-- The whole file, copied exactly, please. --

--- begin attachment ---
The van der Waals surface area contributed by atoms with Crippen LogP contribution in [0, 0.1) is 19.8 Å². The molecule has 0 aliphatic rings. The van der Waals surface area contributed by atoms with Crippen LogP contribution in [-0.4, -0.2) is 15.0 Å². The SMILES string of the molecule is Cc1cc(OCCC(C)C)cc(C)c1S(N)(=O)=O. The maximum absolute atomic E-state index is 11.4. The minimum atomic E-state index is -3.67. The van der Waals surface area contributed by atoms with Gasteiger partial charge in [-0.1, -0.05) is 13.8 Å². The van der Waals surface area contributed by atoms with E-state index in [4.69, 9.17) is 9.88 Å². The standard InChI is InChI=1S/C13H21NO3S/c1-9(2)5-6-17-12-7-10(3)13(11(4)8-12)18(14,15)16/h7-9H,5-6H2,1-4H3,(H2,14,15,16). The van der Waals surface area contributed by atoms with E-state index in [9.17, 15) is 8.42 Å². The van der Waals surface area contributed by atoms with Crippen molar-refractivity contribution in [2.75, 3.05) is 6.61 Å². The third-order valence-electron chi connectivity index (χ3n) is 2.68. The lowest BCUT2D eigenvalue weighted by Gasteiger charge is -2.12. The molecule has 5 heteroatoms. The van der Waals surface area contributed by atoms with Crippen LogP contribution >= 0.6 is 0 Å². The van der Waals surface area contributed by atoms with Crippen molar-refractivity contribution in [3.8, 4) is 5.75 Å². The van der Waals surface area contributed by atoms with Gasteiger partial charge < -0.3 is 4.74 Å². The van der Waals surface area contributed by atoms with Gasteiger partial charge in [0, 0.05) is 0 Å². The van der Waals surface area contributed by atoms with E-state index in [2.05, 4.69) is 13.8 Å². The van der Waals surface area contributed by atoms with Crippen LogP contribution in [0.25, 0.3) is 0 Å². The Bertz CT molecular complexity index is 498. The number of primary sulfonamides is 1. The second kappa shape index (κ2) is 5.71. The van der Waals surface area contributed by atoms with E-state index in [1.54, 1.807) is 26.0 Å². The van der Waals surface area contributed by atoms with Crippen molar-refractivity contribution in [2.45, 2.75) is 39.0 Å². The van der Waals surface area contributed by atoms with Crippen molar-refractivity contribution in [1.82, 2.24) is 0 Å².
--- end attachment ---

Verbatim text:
The van der Waals surface area contributed by atoms with Crippen LogP contribution in [0, 0.1) is 19.8 Å². The molecule has 0 aliphatic rings. The van der Waals surface area contributed by atoms with Crippen LogP contribution in [-0.4, -0.2) is 15.0 Å². The SMILES string of the molecule is Cc1cc(OCCC(C)C)cc(C)c1S(N)(=O)=O. The maximum absolute atomic E-state index is 11.4. The minimum atomic E-state index is -3.67. The van der Waals surface area contributed by atoms with Gasteiger partial charge in [-0.1, -0.05) is 13.8 Å². The van der Waals surface area contributed by atoms with E-state index in [4.69, 9.17) is 9.88 Å². The standard InChI is InChI=1S/C13H21NO3S/c1-9(2)5-6-17-12-7-10(3)13(11(4)8-12)18(14,15)16/h7-9H,5-6H2,1-4H3,(H2,14,15,16). The van der Waals surface area contributed by atoms with E-state index in [9.17, 15) is 8.42 Å². The van der Waals surface area contributed by atoms with Crippen molar-refractivity contribution in [2.75, 3.05) is 6.61 Å². The third-order valence-electron chi connectivity index (χ3n) is 2.68. The lowest BCUT2D eigenvalue weighted by Gasteiger charge is -2.12. The molecule has 5 heteroatoms. The van der Waals surface area contributed by atoms with Crippen LogP contribution >= 0.6 is 0 Å². The van der Waals surface area contributed by atoms with Crippen molar-refractivity contribution in [3.8, 4) is 5.75 Å². The van der Waals surface area contributed by atoms with Gasteiger partial charge < -0.3 is 4.74 Å². The van der Waals surface area contributed by atoms with Gasteiger partial charge in [0, 0.05) is 0 Å². The van der Waals surface area contributed by atoms with E-state index in [2.05, 4.69) is 13.8 Å². The van der Waals surface area contributed by atoms with Crippen LogP contribution in [0.25, 0.3) is 0 Å². The Bertz CT molecular complexity index is 498. The number of primary sulfonamides is 1. The second kappa shape index (κ2) is 5.71. The van der Waals surface area contributed by atoms with E-state index in [1.54, 1.807) is 26.0 Å². The van der Waals surface area contributed by atoms with Crippen molar-refractivity contribution in [2.45, 2.75) is 39.0 Å². The van der Waals surface area contributed by atoms with Crippen molar-refractivity contribution in [1.82, 2.24) is 0 Å².